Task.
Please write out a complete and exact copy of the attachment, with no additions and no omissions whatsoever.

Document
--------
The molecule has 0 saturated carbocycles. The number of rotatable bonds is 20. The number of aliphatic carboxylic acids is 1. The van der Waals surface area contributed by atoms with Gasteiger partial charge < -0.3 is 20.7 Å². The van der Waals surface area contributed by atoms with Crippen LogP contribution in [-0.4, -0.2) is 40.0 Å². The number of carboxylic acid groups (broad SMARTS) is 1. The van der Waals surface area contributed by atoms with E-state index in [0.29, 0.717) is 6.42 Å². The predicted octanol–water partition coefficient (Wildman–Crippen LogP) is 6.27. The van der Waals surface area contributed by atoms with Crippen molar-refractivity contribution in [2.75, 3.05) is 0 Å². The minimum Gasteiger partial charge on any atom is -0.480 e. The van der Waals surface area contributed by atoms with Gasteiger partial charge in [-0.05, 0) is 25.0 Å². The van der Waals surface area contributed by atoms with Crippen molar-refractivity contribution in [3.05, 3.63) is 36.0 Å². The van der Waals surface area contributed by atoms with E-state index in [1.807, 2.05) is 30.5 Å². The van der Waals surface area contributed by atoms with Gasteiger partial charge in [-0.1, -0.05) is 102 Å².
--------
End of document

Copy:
The molecule has 0 saturated carbocycles. The number of rotatable bonds is 20. The number of aliphatic carboxylic acids is 1. The van der Waals surface area contributed by atoms with Gasteiger partial charge < -0.3 is 20.7 Å². The van der Waals surface area contributed by atoms with Crippen LogP contribution in [-0.4, -0.2) is 40.0 Å². The number of carboxylic acid groups (broad SMARTS) is 1. The van der Waals surface area contributed by atoms with E-state index in [0.29, 0.717) is 6.42 Å². The predicted octanol–water partition coefficient (Wildman–Crippen LogP) is 6.27. The van der Waals surface area contributed by atoms with Crippen molar-refractivity contribution in [2.75, 3.05) is 0 Å². The minimum Gasteiger partial charge on any atom is -0.480 e. The van der Waals surface area contributed by atoms with Gasteiger partial charge in [-0.05, 0) is 25.0 Å². The van der Waals surface area contributed by atoms with Crippen molar-refractivity contribution in [3.05, 3.63) is 36.0 Å². The van der Waals surface area contributed by atoms with E-state index in [1.807, 2.05) is 30.5 Å². The van der Waals surface area contributed by atoms with Gasteiger partial charge in [-0.1, -0.05) is 102 Å².